SILDI program aims to preserve the Núu-‘apaha- pi

Members of the first cohort of the Southwest Indigenous Language Development Institute Ute Language Certification class gather with Fort Lewis College Dean of the School of Education, Dr. Jenni Trujillo for one of their final in-person classes held on Sunday, March 12 at the Culture Center and Museum. In total, 27 students from all three Ute tribes finished the program and were certified as teachers of the Ute language.
Divine Windy Boy | SU Drum archive

In 1979, the Ute Press published the Preliminary Edition of the Ute Dictionary written by then Director of the Ute Language Program, Tom Givon with the help of many tribal elders and those within the Ute Language Committee. The Dictionary was just one vital step towards working to preserve the Ute language. Former Tribal Chairman Leonard C. Burch contributed to the dictionary by providing the foreword which detailed the mission of the book, the importance of learning the Ute language, and the mission of the Ute Language Program established in the 1970s.  

“Our language had been retreating slowly, our young people had ceased to learn and use it,” Chairman Burch wrote. “Unless something was done soon, we felt, the Ute language was in grave danger of disappearing from the face of the earth…If we are to remain Ute, we must protect our language from dying out, we must help it regain its rightful place in our lives, and in the minds of our people, especially our young.”  

Creating SILDI  

 40 years later, in 2019, the Southern Ute Tribe continued its mission to help revitalize the Ute language through an order from the Tribal Council under Chairman Christine Sage and the Executive Office. The Southern Ute Education Department began the process to conduct a survey with the help of Southern Ute tribal elder, Lynda D’Wolf to discuss the importance of the Ute language with elders and fluent speakers of the Ute language. They found that the Ute language was at a critical level with an estimated 30 fluent speakers remaining in the Southern Ute Tribe.  

“When we first started, I got Dr. Lynda D’Wolf, and we went door knocking to talk to the elders,” Education Director LaTitia Taylor said. “We started telling them about this [grant] and ask what they would like to see out of this. Then we had some focus sessions with some Ute Mountain and Southern Ute elders. We accumulated all of this [information].” With the data gathered, the grant was written in collaboration with the Culture Department Director Shelly Thompson, and staff members from the Education Department. With the aid of Dr. Stacey Oberly, Ute Language Coordinator for the Southern Ute Indian Montessori Academy (SUIMA), a Ute language curriculum was created as part of the application of the grant.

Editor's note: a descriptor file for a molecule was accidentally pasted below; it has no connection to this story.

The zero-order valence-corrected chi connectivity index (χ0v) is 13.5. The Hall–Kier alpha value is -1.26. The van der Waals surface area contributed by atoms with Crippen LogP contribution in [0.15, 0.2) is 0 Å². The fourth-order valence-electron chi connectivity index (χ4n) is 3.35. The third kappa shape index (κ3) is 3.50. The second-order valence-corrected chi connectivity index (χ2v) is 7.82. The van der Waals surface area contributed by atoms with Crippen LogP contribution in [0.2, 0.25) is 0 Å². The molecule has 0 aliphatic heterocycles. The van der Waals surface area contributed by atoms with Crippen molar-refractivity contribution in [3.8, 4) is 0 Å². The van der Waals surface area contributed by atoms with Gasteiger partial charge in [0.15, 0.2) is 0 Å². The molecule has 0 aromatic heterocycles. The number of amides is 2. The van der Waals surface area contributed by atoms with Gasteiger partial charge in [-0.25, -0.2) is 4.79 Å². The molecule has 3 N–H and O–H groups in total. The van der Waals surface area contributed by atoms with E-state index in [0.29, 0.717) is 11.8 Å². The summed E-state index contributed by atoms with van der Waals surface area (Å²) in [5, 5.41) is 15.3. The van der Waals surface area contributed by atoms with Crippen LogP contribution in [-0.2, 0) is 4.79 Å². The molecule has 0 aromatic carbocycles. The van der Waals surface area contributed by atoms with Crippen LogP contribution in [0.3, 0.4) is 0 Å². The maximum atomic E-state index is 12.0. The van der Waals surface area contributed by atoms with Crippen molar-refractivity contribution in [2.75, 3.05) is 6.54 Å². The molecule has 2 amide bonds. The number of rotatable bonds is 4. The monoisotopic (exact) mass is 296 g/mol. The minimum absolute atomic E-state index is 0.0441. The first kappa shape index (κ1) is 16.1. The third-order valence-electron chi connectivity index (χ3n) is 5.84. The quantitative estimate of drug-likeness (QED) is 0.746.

The three-year grant was awarded in 2021 by the Administration for Native Americans (ANA) Preservation and Maintenance and helped create what was known as the UTE (Using Technology and Education) Language Preservation Project. Three tasks were introduced within the parameters of the grant. The tasks were to create the Southwest Indigenous Language Development Institute (SILDI), certify at least 15 Ute community members to teach the language under the SILDI program, and create an audio and video dictionary application for the Southern Ute membership and SUIMA classrooms. 

“We have to learn the language through the formal education; there has to be apps; elders have to be interviewed,” Taylor said about the program and the grant. “We had the Education and Culture Departments working to get it done. I think it was a success.”  

By 2021, classes began for the certification, and students would work intensively to learn both the Ute language and teaching methods for the next two and a half years.  

SILDI Students, Kree Lopez and Tawni Knight reference the Ute Dictionary written by Tom Givon and Southern Ute tribal elders: Pearl Casias, Vida Peabody, and Mary Inez Cloud during a breakout session on Wednesday, July 13, 2022. The dictionary is one of the primary texts used in the classes. Fabian Martinez | SU Drum archive

Learning to teach Núu-‘apaha-pi  

Fort Lewis College is a partner in the program and works in collaboration with the Tribe’s Culture and Education Departments to help students of the SILDI program receive their accreditation. The classes feature a unique synchronized learning of both the Southern Ute dialect of the Ute language and an enhanced component learning how to teach the language. The college is working closely with the Colorado Department of Education to allow those completing the program to receive an adjunct faculty license which allows for the students to teach at public schools within the state.  

 At first, the program aimed to help teachers at the Southern Ute Indian Montessori Academy (SUIMA) to become Ute language instructors and was open to the Southern Ute membership. Later the program was opened to members of the Ute Mountain Ute Tribe and Ute Indian Tribe. Over 100 individuals from all three tribes were interested in the program and 32 participants started the program. 27 students completed the class and earned their certificate Friday, May 5 during a commencement ceremony at Fort Lewis College.    

“The program has a 90 percent retention rate which is really high for classes on Saturday and in the summer,” Dean of the School of Education at Fort Lewis College, Dr. Jenni Trujillo said. “It is a really amazing resilience and stamina that the students have shown working that long to complete a program that long.”  

The intensive two and half year program consisted of 10 classes and 30 credits in a hybrid online and in–person environment to accommodate the COVID–19 Pandemic and those living longer distances. Cohorts met during the weeks and during summers, with many students holding full-time jobs and other commitments outside of the classes.